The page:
Trafigura gets gasoline to Iraq despite blacklist

* Trafigura was blacklisted after buying Kurdish oil

* Iraq says it alone has legal right to export oil

* Traders say Trafigura supplying via little-known Sima

LONDON/DUBAI, Feb 6 (Reuters) - Trader Trafigura is still

indirectly supplying gasoline to Iraq through another firm, four

industry sources said, despite being blacklisted for dealing

with the Kurdistan region, at loggerheads with Baghdad.

Trafigura, which had been a major supplier of gasoline to

Iraq, declined to comment. Last year it had delivered as much as

60,000 tonnes a month, worth more than $65 million at current

prices.

Due to the size of Iraq's tenders, traders closely monitor

purchases by its State Oil Marketing Organisation (SOMO) though

few have the logistical network and capability to turn sales

there into profitable business.

Trafigura was one of the few, but was banned from

participating in tenders for 2013 after buying Kurdish oil.

Accordingly, SOMO last November finalised its deal to buy

1.56 million tonnes of gasoline from a pool of suppliers that

excluded Trafigura. The contract was awarded to rival oil firms

Vitol and Glencore, along with oil major BP and trading company

called Sima.

But while Trafigura's name may not be on the suppliers list,

traders say, the Swiss firm is behind the gasoline supplies of

Sima, an Iranian-Azeri company registered in Fujairah with an

address in Dubai.

When asked whether gasoline from Trafigura's tanks was being

used to supply Iraq, officials at the state marketing firm said

they would not comment on rumours.

Traders say that a number of vessels delivering gasoline to

Iraq's southern Khor al Zubair terminal for Sima loaded their

cargoes from Trafigura's storage tanks at Jebel Ali in the

United Arab Emirates.

"Two vessels have been booked for January," said a gasoline

trader, listing tankers that loaded from Trafigura's storage and

had been booked by Sima for delivery to Iraq. "The High Current

and the UACC Al Medina."

Shiptracking data shows both vessels heading to Khor Al

Zubair from Jebel Ali over the past week and a second trading

source confirmed the two vessels were delivering gasoline to

Iraq for Sima.

A port document obtained by Reuters showed that High Current

was anchored at the Iraqi terminal on Jan. 30 with a 16,500

tonne cargo and had been chartered by Sima.

The delivery was due to be followed by the UACC Al Medina

arrival, scheduled for the start of February, according to ship

tracking data.

"It's a well-known secret that Trafigura back Sima's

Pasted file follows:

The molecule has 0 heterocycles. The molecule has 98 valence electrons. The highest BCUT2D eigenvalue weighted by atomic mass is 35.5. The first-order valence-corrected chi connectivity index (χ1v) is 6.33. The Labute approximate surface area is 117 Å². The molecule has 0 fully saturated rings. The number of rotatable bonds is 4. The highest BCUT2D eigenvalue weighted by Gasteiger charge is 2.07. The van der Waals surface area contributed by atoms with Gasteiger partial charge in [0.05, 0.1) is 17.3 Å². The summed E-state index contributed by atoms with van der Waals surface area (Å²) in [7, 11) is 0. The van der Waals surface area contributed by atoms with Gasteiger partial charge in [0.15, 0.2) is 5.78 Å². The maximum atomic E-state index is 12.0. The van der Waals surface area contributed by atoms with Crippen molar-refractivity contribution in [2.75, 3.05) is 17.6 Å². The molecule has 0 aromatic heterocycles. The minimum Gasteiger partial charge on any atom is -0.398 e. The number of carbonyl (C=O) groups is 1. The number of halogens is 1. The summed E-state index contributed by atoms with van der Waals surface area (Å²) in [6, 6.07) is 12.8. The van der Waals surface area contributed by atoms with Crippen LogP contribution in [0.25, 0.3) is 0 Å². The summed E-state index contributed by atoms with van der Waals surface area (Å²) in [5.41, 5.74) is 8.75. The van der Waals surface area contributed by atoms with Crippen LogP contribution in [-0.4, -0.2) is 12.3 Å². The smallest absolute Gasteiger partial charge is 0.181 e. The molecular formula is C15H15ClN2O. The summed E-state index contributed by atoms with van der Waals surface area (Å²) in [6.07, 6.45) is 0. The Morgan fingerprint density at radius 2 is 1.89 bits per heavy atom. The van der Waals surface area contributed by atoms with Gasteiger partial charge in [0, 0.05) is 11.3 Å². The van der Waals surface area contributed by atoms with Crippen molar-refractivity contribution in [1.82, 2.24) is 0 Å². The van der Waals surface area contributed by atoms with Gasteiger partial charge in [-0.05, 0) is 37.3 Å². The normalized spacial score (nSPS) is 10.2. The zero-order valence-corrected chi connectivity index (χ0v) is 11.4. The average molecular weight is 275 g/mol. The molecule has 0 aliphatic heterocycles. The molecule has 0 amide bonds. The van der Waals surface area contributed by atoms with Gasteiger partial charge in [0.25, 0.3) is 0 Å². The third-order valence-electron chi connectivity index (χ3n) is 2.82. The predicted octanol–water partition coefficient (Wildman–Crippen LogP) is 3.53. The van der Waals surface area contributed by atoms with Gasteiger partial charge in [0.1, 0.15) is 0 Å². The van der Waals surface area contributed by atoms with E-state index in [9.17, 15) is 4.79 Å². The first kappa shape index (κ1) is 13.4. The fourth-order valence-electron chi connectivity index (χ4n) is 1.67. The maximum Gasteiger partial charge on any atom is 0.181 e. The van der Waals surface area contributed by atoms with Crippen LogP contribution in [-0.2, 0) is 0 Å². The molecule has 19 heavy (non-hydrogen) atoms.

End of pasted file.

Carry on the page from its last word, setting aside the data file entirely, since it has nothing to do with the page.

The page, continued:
deliveries to SOMO," said another gasoline trader. "Hardly a

secret really. "

Trafigura declined to comment on whether Sima's vessels had

loaded gasoline from its storage tanks and repeated calls to

Sima's office in Dubai were unanswered.

KURDISH PROBLEM

Operating in Iraq has become a balancing act for many

international oil firms caught between long-standing ties with

the south and new prospects offered in the north by Kurdistan's

autonomous government.

Baghdad views independent exports from the Kurdish Regional

Government (KRG) as smuggling and any deals to produce oil

signed without its consent as illegal. The central government

says the state-owned marketer is the only body legally entitled

to export Iraqi oil.

But other buyers of Kurdish extra light oil condensate like

Vitol have faced few repercussions.

Iraq's oil minister Abdul-Kareem Luaibi said Vitol had

apologised to the Iraqi government for buying Kurdish oil that

was exported via Turkey without Baghdad's permission.

Vitol remains on its list of partners this year for both the

supply of gasoline and gasoil products.

The ban on Trafigura was not intended to impact crude

contracts as like most trading houses, the Swiss-based firm is

not entitled to buy crude oil from Iraq as SOMO deals only with

end-users.

Despite being OPEC's second largest crude oil producer,

years of violence, militant attacks and low investment have

forced Iraq to rely on imports to meet demand for oil products

fuel like gasoline as its own refineries struggle.

"Trafigura's Iraq business has been very important to them,"

a Turkey-based gasoline trader said.

"I wondered what they would do when they had problems with

Iraq. Then Sima appeared in the tender... it wasn't difficult to

figure out they were in close cooperation with Trafigura."

(Reporting by Jessica Donati and Humeyra Pamuk, editing by

William Hardy)

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